I think most have heard something like you only need suprisingly few people in a room before two people in the room end up sharing a birthday. But I never bothered to work it out. Let me do that.

First, forget leap years. Let a year have days. Note that if you have 366 people in the room you are guaranteed that someone will share a birthday. On the other end of the spectrum, if there are only two people in the room then the probability that the two of them share a birthday is given by one minus the number of ways they cannot share a birthday divided by the number of ways we can assign them a birthday: .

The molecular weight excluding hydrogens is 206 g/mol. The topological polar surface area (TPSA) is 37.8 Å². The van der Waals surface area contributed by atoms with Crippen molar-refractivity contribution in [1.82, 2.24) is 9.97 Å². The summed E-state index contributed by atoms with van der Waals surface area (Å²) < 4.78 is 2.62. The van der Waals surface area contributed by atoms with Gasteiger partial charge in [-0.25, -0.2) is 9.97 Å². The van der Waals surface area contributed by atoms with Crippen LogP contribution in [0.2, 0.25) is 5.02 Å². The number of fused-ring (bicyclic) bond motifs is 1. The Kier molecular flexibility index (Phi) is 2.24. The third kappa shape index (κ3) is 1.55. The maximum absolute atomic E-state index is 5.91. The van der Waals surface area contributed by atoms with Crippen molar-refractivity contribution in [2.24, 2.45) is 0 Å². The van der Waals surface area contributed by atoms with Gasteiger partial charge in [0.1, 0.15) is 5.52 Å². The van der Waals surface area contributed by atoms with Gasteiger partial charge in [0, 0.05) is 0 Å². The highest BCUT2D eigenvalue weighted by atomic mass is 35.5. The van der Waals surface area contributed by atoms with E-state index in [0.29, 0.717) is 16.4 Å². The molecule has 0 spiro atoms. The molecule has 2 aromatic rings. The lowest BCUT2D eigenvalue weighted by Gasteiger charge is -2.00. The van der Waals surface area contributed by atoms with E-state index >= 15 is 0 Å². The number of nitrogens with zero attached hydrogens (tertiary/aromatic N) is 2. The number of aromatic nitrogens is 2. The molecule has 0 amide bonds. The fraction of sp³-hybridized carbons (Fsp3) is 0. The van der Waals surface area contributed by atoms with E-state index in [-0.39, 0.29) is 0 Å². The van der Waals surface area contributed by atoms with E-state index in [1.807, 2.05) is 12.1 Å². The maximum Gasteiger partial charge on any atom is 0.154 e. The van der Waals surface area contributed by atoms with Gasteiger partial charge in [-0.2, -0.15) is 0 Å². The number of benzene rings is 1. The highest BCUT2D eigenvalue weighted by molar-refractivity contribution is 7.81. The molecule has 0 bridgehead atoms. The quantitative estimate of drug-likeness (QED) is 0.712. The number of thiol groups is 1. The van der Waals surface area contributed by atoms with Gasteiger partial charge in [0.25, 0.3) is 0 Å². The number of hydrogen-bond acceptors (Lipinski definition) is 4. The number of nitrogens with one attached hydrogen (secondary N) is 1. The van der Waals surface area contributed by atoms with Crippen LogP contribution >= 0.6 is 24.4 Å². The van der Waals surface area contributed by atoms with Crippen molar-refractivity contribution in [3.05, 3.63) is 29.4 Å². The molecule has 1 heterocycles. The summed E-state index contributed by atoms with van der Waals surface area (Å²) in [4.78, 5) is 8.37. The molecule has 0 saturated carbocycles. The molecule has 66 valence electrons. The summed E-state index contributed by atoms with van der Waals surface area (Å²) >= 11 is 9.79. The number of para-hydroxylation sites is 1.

In general, let’s say there are people in the room. The following gives the number of ways to assign different birthdays to each of the people.

The number of ways to assign any birthday to each of the people.

So, the probability that at least one pair out of will share a birthday is given by

Graphing it below. By the probability is already at .

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